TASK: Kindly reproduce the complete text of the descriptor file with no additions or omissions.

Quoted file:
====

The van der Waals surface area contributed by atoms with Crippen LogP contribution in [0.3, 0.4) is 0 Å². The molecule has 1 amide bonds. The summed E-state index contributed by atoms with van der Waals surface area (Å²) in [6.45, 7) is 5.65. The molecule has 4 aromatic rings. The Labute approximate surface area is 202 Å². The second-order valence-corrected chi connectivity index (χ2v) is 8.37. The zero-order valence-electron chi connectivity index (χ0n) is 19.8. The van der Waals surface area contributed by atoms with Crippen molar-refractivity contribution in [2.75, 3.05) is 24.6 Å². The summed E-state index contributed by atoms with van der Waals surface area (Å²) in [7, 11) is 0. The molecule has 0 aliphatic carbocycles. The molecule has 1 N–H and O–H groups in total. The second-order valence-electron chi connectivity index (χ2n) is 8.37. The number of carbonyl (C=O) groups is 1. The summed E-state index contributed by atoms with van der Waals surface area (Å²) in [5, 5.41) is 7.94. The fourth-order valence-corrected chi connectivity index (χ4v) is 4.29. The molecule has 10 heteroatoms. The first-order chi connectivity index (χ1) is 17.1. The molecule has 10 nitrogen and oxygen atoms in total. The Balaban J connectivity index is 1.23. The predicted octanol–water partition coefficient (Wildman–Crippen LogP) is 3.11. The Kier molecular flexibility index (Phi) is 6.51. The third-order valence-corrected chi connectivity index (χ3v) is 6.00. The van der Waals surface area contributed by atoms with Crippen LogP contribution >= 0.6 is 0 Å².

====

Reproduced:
The van der Waals surface area contributed by atoms with Crippen LogP contribution in [0.3, 0.4) is 0 Å². The molecule has 1 amide bonds. The summed E-state index contributed by atoms with van der Waals surface area (Å²) in [6.45, 7) is 5.65. The molecule has 4 aromatic rings. The Labute approximate surface area is 202 Å². The second-order valence-corrected chi connectivity index (χ2v) is 8.37. The zero-order valence-electron chi connectivity index (χ0n) is 19.8. The van der Waals surface area contributed by atoms with Crippen molar-refractivity contribution in [2.75, 3.05) is 24.6 Å². The summed E-state index contributed by atoms with van der Waals surface area (Å²) in [7, 11) is 0. The molecule has 0 aliphatic carbocycles. The molecule has 1 N–H and O–H groups in total. The second-order valence-electron chi connectivity index (χ2n) is 8.37. The number of carbonyl (C=O) groups is 1. The summed E-state index contributed by atoms with van der Waals surface area (Å²) in [5, 5.41) is 7.94. The fourth-order valence-corrected chi connectivity index (χ4v) is 4.29. The molecule has 10 heteroatoms. The first-order chi connectivity index (χ1) is 17.1. The molecule has 10 nitrogen and oxygen atoms in total. The Balaban J connectivity index is 1.23. The predicted octanol–water partition coefficient (Wildman–Crippen LogP) is 3.11. The Kier molecular flexibility index (Phi) is 6.51. The third-order valence-corrected chi connectivity index (χ3v) is 6.00. The van der Waals surface area contributed by atoms with Crippen LogP contribution >= 0.6 is 0 Å².